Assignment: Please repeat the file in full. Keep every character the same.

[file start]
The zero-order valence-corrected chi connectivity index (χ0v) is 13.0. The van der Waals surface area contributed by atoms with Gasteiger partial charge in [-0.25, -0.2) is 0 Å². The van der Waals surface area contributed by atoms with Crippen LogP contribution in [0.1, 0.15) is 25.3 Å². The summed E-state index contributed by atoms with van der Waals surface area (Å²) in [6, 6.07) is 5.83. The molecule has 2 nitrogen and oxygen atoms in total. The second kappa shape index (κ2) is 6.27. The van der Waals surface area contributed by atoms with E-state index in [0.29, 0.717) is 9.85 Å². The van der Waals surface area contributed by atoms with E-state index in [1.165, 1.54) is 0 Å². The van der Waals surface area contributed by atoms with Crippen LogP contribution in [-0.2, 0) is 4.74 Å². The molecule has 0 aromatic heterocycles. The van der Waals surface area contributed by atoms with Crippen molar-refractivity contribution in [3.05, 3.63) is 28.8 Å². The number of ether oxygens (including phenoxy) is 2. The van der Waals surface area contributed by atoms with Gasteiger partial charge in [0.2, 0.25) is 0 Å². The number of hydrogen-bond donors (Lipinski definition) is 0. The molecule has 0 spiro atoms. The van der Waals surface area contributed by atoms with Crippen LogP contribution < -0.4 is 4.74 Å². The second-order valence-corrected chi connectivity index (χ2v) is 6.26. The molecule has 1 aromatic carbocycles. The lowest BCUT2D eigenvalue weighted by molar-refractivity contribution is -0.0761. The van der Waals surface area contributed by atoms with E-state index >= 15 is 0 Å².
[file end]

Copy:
The zero-order valence-corrected chi connectivity index (χ0v) is 13.0. The van der Waals surface area contributed by atoms with Gasteiger partial charge in [-0.25, -0.2) is 0 Å². The van der Waals surface area contributed by atoms with Crippen LogP contribution in [0.1, 0.15) is 25.3 Å². The summed E-state index contributed by atoms with van der Waals surface area (Å²) in [6, 6.07) is 5.83. The molecule has 2 nitrogen and oxygen atoms in total. The second kappa shape index (κ2) is 6.27. The van der Waals surface area contributed by atoms with E-state index in [0.29, 0.717) is 9.85 Å². The van der Waals surface area contributed by atoms with E-state index in [1.165, 1.54) is 0 Å². The van der Waals surface area contributed by atoms with Crippen LogP contribution in [-0.2, 0) is 4.74 Å². The molecule has 0 aromatic heterocycles. The van der Waals surface area contributed by atoms with Crippen molar-refractivity contribution in [3.05, 3.63) is 28.8 Å². The number of ether oxygens (including phenoxy) is 2. The van der Waals surface area contributed by atoms with Gasteiger partial charge in [0.2, 0.25) is 0 Å². The number of hydrogen-bond donors (Lipinski definition) is 0. The molecule has 0 spiro atoms. The van der Waals surface area contributed by atoms with Crippen LogP contribution < -0.4 is 4.74 Å². The second-order valence-corrected chi connectivity index (χ2v) is 6.26. The molecule has 1 aromatic carbocycles. The lowest BCUT2D eigenvalue weighted by molar-refractivity contribution is -0.0761. The van der Waals surface area contributed by atoms with E-state index >= 15 is 0 Å².